While these samples are representative of the content of NLEBeta,
they are not comprehensive nor are they the most current set.
We encourage you to perform a real-time search of NLEBeta
to obtain the most current and comprehensive results.


61

NETL: Gasification Archived Projects  

NLE Websites -- All DOE Office Websites (Extended Search)

Home > Technologies > Coal & Power Systems > Gasification Systems > Reference Shelf > Archived Projects Home > Technologies > Coal & Power Systems > Gasification Systems > Reference Shelf > Archived Projects Gasification Systems Reference Shelf - Archived Projects Archived Projects | Active Projects | All NETL Fact Sheets Feed Systems Reaction-Driven Ion Transport Membranes Gasifier Optimization and Plant Supporting Systems Coal/Biomass Gasification at Colorado School of Mines Co-Production of Electricity and Hydrogen Using a Novel Iron-Based Catalyst Co-Production of Substitute Natural Gas/Electricity via Catalytic Coal Gasification Development of a Hydrogasification Process for Co-Production of Substitute Natural Gas (SNG) and Electric Power from Western Coals Hybrid Combustion-Gasification Chemical Looping Coal Power Technology Development

62

NETL: 2010 World Gasification Database Archive  

NLE Websites -- All DOE Office Websites (Extended Search)

Home > Technologies > Coal & Power Systems > Gasification Systems > 2010 World Gasification Database Home > Technologies > Coal & Power Systems > Gasification Systems > 2010 World Gasification Database Gasification Systems 2010 Worldwide Gasification Database Archive DOE/NETL 2010 Worldwide Gasification Database Worldwide Gasification Database Analysis The 2010 Worldwide Gasification Database describes the current world gasification industry and identifies near-term planned capacity additions. The database lists gasification projects and includes information (e.g., plant location, number and type of gasifiers, syngas capacity, feedstock, and products). The database reveals that the worldwide gasification capacity has continued to grow for the past several decades and is now at 70,817 megawatts thermal (MWth) of syngas output at 144 operating plants with a total of 412 gasifiers.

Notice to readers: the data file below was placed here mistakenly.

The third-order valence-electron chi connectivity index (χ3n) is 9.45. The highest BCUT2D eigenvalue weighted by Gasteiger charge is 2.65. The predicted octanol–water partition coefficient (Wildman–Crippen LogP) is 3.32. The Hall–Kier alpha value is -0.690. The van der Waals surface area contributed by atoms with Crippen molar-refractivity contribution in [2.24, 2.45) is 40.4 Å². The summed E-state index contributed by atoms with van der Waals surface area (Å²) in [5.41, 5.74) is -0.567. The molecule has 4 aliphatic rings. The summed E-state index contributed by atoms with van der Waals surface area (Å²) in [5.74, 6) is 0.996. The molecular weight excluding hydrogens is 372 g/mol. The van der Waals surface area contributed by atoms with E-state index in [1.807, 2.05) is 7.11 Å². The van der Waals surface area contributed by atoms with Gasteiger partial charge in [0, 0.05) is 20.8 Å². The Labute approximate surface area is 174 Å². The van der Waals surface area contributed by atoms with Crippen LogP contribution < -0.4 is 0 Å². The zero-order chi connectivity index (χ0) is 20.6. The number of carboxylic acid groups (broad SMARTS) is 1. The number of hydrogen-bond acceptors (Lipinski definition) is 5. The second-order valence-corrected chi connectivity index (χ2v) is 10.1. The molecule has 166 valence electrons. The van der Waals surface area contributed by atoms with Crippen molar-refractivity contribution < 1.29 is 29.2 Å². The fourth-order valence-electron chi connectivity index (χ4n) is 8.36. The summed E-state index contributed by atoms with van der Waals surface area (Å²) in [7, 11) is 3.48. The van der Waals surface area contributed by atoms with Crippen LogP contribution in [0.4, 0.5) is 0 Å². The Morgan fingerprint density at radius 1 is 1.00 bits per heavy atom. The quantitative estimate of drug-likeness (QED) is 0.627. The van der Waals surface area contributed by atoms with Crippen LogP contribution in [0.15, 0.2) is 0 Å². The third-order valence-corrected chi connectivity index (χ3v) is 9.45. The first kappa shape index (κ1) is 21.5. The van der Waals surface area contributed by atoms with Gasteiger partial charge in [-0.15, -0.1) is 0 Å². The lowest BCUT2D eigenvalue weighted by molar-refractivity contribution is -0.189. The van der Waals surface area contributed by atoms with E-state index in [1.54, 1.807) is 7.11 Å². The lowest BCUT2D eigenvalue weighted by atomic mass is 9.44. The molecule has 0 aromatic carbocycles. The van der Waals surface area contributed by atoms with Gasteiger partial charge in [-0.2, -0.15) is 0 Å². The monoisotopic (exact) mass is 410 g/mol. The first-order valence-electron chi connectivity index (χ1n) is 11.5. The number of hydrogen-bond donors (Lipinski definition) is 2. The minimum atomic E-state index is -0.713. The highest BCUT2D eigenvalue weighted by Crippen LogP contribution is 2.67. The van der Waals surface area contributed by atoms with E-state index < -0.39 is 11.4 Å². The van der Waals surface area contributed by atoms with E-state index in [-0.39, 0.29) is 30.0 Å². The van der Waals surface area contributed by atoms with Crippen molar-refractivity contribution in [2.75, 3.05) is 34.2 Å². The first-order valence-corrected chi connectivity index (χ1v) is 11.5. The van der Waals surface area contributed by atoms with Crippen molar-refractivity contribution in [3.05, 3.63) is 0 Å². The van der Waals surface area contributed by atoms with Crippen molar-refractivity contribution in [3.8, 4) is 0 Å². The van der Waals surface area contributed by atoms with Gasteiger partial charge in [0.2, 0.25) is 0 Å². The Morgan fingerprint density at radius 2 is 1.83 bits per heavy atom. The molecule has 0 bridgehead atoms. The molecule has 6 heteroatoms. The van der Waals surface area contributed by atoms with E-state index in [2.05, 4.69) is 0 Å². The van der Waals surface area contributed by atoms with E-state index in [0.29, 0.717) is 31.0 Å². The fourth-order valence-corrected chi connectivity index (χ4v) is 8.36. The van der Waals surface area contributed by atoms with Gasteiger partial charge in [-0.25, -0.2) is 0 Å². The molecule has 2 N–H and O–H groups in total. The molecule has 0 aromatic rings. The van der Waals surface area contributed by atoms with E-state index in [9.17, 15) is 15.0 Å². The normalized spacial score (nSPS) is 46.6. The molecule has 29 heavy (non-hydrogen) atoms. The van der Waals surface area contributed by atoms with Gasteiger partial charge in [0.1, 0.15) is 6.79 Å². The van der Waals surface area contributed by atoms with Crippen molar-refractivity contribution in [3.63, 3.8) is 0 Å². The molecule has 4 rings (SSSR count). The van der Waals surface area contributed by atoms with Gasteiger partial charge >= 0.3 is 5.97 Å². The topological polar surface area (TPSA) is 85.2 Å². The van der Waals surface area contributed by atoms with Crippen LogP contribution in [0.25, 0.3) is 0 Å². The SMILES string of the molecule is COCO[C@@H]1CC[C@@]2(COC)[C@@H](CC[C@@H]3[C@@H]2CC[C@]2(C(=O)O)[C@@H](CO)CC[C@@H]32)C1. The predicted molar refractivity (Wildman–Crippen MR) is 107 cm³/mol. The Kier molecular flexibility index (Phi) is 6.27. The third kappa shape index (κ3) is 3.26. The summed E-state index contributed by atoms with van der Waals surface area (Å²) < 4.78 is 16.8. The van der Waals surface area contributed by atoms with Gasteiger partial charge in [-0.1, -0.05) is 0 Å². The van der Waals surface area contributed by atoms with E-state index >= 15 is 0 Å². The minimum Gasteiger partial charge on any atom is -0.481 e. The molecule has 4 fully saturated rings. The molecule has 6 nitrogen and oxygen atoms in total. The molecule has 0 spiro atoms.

63

NETL: Gasification Systems - Power Systems Development Facility (PSDF)  

NLE Websites -- All DOE Office Websites (Extended Search)

Power Systems Development Facility (PSDF) Power Systems Development Facility (PSDF) Project No.: DE-FC21-90MC25140 Power Systems Development Facility (PSDF) Project ID: DE-FC21-90MC25140 NETL Contact: Morgan Mosser (304) 285-4723 Organization: Southern Company Services, Inc. - Birmingham, AL Project Timeline: Start: 09/14/1990 End: 01/31/2009 Power Systems Development Facility The objectives of the work at the Power Systems Development Facility (PSDF) are two-fold; development of the Transport Gasifier for a wide range of US coals from high sodium lignite to Midwestern bituminous and provide a test platform to test various critical components that are likely to appear in future advanced coal-based power facilities producing power and fuels such as hydrogen with zero emissions. With regard to the development of the

64

Proceedings of the seventh annual gasification and gas stream cleanup systems contractors review meeting: Volume 2  

SciTech Connect

On June 16 through 19, 1987, METC sponsored the Seventh Annual Gasification and Gas Stream Cleanup Systems Contractors Review Meeting which was held at the Sheraton Lakeview Conference Center in Morgantown, West Virginia. The primary purpose of the meeting was threefold: to review the technical progress and current status of the gasification and gas stream cleanup projects sponsored by the Department of Energy; to foster technology exchange among participating researchers and other technical communities; to facilitate interactive dialogues which would identify research needs that would make coal-based gasification systems more attractive economically and environmentally. More than 310 representatives of Government, academia, industry, and foreign energy research organizations attended the 4-day meeting. Fifty-three papers and thirty poster dsplays were presented summarizing recent developments in the gasification and gas stream cleanup programs. Volume II covers papers presented at sessions 5 and 6 on system for the production of synthesis gas, and on system for the production of power. All papers have been processed for inclusion in the Energy Data Base.